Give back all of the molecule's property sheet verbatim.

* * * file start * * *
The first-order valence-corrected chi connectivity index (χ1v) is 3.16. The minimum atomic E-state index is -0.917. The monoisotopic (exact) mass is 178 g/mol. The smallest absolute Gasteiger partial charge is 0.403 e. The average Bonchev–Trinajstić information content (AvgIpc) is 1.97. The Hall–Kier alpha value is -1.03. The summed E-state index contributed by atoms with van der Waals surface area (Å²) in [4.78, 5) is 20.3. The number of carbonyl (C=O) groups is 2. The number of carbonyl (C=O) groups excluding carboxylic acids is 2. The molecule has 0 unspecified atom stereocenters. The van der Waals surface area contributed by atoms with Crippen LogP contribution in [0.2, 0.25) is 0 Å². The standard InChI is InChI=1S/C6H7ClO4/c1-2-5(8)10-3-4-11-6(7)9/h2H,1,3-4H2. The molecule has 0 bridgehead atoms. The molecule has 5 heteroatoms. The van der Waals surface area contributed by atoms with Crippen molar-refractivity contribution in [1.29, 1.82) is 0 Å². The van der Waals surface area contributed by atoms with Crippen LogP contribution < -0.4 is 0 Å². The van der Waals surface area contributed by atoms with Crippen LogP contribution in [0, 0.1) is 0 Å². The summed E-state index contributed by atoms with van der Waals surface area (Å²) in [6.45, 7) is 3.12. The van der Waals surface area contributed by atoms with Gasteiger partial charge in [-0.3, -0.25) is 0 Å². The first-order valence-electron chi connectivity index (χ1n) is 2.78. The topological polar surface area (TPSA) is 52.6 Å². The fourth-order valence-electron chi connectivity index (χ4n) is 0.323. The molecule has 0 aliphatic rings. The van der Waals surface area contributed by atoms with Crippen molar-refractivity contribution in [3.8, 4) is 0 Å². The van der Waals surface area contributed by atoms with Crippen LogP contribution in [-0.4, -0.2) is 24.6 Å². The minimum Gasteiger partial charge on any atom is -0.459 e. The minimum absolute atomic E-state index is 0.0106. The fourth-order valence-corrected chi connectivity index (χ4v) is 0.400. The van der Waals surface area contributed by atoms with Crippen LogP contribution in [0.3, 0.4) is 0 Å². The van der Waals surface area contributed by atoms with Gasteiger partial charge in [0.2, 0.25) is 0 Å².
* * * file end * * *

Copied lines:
The first-order valence-corrected chi connectivity index (χ1v) is 3.16. The minimum atomic E-state index is -0.917. The monoisotopic (exact) mass is 178 g/mol. The smallest absolute Gasteiger partial charge is 0.403 e. The average Bonchev–Trinajstić information content (AvgIpc) is 1.97. The Hall–Kier alpha value is -1.03. The summed E-state index contributed by atoms with van der Waals surface area (Å²) in [4.78, 5) is 20.3. The number of carbonyl (C=O) groups is 2. The number of carbonyl (C=O) groups excluding carboxylic acids is 2. The molecule has 0 unspecified atom stereocenters. The van der Waals surface area contributed by atoms with Crippen LogP contribution in [0.2, 0.25) is 0 Å². The standard InChI is InChI=1S/C6H7ClO4/c1-2-5(8)10-3-4-11-6(7)9/h2H,1,3-4H2. The molecule has 0 bridgehead atoms. The molecule has 5 heteroatoms. The van der Waals surface area contributed by atoms with Crippen molar-refractivity contribution in [1.29, 1.82) is 0 Å². The van der Waals surface area contributed by atoms with Crippen LogP contribution < -0.4 is 0 Å². The van der Waals surface area contributed by atoms with Crippen LogP contribution in [0, 0.1) is 0 Å². The summed E-state index contributed by atoms with van der Waals surface area (Å²) in [6.45, 7) is 3.12. The van der Waals surface area contributed by atoms with Gasteiger partial charge in [-0.3, -0.25) is 0 Å². The first-order valence-electron chi connectivity index (χ1n) is 2.78. The topological polar surface area (TPSA) is 52.6 Å². The fourth-order valence-electron chi connectivity index (χ4n) is 0.323. The molecule has 0 aliphatic rings. The van der Waals surface area contributed by atoms with Crippen molar-refractivity contribution in [3.8, 4) is 0 Å². The van der Waals surface area contributed by atoms with Crippen LogP contribution in [-0.4, -0.2) is 24.6 Å². The minimum Gasteiger partial charge on any atom is -0.459 e. The minimum absolute atomic E-state index is 0.0106. The fourth-order valence-corrected chi connectivity index (χ4v) is 0.400. The van der Waals surface area contributed by atoms with Crippen LogP contribution in [0.3, 0.4) is 0 Å². The van der Waals surface area contributed by atoms with Gasteiger partial charge in [0.2, 0.25) is 0 Å².